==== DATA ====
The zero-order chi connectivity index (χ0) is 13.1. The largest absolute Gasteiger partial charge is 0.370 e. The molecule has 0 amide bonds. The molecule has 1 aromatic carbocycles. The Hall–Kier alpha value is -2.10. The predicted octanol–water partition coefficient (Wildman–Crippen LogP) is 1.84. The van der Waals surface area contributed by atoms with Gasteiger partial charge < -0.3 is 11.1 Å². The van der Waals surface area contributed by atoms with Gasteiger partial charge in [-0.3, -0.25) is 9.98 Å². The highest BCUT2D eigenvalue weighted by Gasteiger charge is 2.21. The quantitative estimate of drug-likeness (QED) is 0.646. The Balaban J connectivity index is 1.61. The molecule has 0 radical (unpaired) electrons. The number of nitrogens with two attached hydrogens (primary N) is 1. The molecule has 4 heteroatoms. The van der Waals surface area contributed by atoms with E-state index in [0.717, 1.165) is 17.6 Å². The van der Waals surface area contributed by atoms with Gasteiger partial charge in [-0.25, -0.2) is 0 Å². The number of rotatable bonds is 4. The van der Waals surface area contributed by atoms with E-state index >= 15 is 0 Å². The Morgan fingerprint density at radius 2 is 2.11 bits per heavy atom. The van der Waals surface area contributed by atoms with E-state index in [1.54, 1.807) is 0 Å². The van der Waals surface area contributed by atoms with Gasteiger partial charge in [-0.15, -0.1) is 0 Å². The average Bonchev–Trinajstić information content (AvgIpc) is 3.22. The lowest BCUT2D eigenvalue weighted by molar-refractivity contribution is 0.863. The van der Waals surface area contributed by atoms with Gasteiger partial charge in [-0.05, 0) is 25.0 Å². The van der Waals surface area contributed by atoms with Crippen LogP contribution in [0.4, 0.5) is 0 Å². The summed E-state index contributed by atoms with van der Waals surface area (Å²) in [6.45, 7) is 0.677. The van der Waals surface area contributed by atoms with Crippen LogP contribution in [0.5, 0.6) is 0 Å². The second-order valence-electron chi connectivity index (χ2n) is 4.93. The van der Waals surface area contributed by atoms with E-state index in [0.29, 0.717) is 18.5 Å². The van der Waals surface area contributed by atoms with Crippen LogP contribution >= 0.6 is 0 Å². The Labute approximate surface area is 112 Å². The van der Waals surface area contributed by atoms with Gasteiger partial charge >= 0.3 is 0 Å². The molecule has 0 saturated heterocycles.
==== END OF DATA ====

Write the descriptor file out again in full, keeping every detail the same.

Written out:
The zero-order chi connectivity index (χ0) is 13.1. The largest absolute Gasteiger partial charge is 0.370 e. The molecule has 0 amide bonds. The molecule has 1 aromatic carbocycles. The Hall–Kier alpha value is -2.10. The predicted octanol–water partition coefficient (Wildman–Crippen LogP) is 1.84. The van der Waals surface area contributed by atoms with Gasteiger partial charge < -0.3 is 11.1 Å². The van der Waals surface area contributed by atoms with Gasteiger partial charge in [-0.3, -0.25) is 9.98 Å². The highest BCUT2D eigenvalue weighted by Gasteiger charge is 2.21. The quantitative estimate of drug-likeness (QED) is 0.646. The Balaban J connectivity index is 1.61. The molecule has 0 radical (unpaired) electrons. The number of nitrogens with two attached hydrogens (primary N) is 1. The molecule has 4 heteroatoms. The van der Waals surface area contributed by atoms with E-state index in [0.717, 1.165) is 17.6 Å². The van der Waals surface area contributed by atoms with Gasteiger partial charge in [-0.25, -0.2) is 0 Å². The number of rotatable bonds is 4. The van der Waals surface area contributed by atoms with E-state index >= 15 is 0 Å². The Morgan fingerprint density at radius 2 is 2.11 bits per heavy atom. The van der Waals surface area contributed by atoms with E-state index in [1.54, 1.807) is 0 Å². The van der Waals surface area contributed by atoms with Gasteiger partial charge in [-0.15, -0.1) is 0 Å². The average Bonchev–Trinajstić information content (AvgIpc) is 3.22. The lowest BCUT2D eigenvalue weighted by molar-refractivity contribution is 0.863. The van der Waals surface area contributed by atoms with Gasteiger partial charge in [-0.05, 0) is 25.0 Å². The van der Waals surface area contributed by atoms with Crippen LogP contribution in [0.4, 0.5) is 0 Å². The summed E-state index contributed by atoms with van der Waals surface area (Å²) in [6.45, 7) is 0.677. The van der Waals surface area contributed by atoms with Crippen LogP contribution in [0.5, 0.6) is 0 Å². The second-order valence-electron chi connectivity index (χ2n) is 4.93. The van der Waals surface area contributed by atoms with E-state index in [0.29, 0.717) is 18.5 Å². The van der Waals surface area contributed by atoms with Crippen LogP contribution >= 0.6 is 0 Å². The Labute approximate surface area is 112 Å². The van der Waals surface area contributed by atoms with Gasteiger partial charge >= 0.3 is 0 Å². The molecule has 0 saturated heterocycles.